When I mentioned Ron Pittaway’s Winter Finch Forecast a month ago, I didn’t list evening grosbeaks because (silly me) I didn’t believe they’d get this far. I was wrong. Evening grosbeaks have made it to western Pennsylvania. Woo hoo!
Evening grosbeaks (Coccothraustes vespertinus) are stocky yellow, black and white finches with heavy bills for cracking open seeds. They live year-round in coniferous forests across Canada, the northern Rockies, and the Cascades but move south when seed cones become scarce. This winter is one of those years.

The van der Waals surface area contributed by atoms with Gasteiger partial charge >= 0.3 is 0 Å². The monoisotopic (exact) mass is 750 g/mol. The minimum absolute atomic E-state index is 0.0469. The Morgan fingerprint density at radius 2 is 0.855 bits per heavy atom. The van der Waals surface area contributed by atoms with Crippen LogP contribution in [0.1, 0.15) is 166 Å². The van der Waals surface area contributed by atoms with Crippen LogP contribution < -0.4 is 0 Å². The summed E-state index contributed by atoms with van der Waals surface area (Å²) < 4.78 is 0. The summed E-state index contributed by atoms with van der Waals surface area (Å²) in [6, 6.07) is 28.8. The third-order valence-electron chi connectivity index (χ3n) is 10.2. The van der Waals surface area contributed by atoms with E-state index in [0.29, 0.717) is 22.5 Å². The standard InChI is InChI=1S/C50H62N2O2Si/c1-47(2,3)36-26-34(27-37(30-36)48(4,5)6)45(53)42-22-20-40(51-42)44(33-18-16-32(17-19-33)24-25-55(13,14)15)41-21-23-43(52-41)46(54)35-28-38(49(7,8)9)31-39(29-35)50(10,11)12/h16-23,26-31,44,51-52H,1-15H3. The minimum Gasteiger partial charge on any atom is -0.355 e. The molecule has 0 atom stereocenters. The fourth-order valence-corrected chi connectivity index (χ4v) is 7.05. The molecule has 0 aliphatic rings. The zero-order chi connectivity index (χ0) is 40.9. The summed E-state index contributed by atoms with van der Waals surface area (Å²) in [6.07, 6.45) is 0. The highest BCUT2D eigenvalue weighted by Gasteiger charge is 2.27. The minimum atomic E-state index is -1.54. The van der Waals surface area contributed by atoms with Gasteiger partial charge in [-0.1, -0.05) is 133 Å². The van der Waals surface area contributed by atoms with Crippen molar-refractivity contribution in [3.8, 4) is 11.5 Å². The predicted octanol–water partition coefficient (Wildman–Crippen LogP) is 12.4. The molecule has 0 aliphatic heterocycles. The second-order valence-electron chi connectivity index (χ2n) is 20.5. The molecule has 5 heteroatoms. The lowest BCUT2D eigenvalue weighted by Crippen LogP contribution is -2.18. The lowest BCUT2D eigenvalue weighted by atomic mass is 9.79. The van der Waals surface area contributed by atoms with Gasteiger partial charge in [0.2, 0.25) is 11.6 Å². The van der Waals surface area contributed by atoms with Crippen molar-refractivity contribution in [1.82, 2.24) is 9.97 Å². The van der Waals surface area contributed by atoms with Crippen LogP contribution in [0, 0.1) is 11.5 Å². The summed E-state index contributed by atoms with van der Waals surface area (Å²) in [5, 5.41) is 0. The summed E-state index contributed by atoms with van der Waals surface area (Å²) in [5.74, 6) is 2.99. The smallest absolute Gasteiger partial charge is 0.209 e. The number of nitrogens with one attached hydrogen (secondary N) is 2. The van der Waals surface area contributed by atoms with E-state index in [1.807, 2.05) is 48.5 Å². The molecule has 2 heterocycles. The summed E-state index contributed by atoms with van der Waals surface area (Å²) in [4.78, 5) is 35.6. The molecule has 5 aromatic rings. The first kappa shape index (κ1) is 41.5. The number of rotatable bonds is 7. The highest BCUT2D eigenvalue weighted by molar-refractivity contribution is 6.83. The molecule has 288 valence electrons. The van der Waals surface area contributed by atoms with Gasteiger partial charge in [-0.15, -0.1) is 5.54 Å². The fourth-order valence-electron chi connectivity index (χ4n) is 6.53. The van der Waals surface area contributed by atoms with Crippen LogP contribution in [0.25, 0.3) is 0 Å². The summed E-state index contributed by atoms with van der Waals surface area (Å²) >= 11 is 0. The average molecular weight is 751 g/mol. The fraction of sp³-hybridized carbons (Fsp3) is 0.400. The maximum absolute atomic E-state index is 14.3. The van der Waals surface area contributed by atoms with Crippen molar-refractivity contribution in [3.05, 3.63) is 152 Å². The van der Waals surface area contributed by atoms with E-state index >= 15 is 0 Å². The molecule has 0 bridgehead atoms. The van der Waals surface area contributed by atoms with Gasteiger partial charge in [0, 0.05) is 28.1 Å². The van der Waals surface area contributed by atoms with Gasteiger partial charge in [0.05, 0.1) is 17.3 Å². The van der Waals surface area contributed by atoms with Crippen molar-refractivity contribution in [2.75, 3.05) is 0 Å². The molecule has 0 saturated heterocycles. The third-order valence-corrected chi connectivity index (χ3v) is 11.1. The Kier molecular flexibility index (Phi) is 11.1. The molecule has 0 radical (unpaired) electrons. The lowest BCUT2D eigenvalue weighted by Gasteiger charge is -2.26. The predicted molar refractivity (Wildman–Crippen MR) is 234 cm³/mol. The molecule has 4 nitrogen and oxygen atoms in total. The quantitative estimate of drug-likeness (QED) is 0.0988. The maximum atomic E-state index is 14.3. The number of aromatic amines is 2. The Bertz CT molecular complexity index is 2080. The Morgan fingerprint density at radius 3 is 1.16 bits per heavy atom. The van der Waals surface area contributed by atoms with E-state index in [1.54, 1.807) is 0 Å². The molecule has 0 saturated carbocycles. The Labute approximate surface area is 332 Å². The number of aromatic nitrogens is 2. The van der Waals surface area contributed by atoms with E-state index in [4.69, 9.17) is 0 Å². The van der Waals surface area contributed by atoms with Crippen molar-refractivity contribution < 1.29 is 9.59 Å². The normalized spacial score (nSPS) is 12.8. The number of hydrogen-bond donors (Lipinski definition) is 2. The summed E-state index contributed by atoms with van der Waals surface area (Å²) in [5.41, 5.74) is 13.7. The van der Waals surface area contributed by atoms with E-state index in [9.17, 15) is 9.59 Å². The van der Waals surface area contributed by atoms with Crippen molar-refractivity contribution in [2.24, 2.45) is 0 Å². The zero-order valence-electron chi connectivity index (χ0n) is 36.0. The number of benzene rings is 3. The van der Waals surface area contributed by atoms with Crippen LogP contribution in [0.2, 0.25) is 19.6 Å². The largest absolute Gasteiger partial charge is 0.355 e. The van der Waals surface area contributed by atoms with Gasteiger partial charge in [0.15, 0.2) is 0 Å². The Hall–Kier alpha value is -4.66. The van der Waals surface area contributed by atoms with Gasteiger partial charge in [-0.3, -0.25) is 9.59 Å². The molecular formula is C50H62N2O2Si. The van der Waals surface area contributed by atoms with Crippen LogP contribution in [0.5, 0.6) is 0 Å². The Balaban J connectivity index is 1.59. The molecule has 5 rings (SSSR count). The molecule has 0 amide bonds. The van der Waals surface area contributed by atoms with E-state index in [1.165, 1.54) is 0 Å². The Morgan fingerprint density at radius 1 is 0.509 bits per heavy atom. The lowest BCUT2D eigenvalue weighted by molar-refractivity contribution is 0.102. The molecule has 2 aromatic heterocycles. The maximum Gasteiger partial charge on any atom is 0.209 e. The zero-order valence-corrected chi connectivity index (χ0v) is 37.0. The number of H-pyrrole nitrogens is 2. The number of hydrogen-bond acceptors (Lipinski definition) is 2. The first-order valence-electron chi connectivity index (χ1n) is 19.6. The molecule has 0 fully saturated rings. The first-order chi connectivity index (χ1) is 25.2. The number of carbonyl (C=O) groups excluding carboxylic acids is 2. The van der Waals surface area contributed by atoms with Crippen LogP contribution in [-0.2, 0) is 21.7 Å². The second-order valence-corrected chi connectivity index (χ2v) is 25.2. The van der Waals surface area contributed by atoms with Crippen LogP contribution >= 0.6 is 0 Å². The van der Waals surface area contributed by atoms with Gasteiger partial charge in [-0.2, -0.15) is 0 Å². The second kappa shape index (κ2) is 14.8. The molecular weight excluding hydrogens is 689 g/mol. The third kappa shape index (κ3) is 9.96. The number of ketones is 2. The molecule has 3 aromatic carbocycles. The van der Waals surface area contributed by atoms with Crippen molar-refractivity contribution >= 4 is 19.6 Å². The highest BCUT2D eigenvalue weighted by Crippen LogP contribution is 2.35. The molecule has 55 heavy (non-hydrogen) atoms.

Evening grosbeaks are a very big deal in Pennsylvania. They used to visit regularly in the 1970s but their population is declining, conditions changed, and they stopped coming our way. Their visits have been extremely spotty and intermittent for four decades. The one pictured above (left) visited Marcy Cunkelman’s feeder in November 2012. In Mt. Pocono, Pennsylvania they returned to Bruce Johnson’s feeders this month after an absence of 42 years!
The eBird map below (12 Nov 2018) shows where they’ve been seen since September. I added seven purple dots for locations mentioned on PABIRDS that weren’t entered in eBird. Notice the sightings in Crawford and Erie Counties!
Fill your feeders with black sunflower seed and cross your fingers. Check here for the latest evening grosbeak sightings on eBird (Sep-Dec 2018).
I hope we get lucky!
(photo by Marcy Cunkelman, screenshot of evening grosbeaks sightings Sep-Dec 2018 from eBird + enhanced from PABIRDS reports)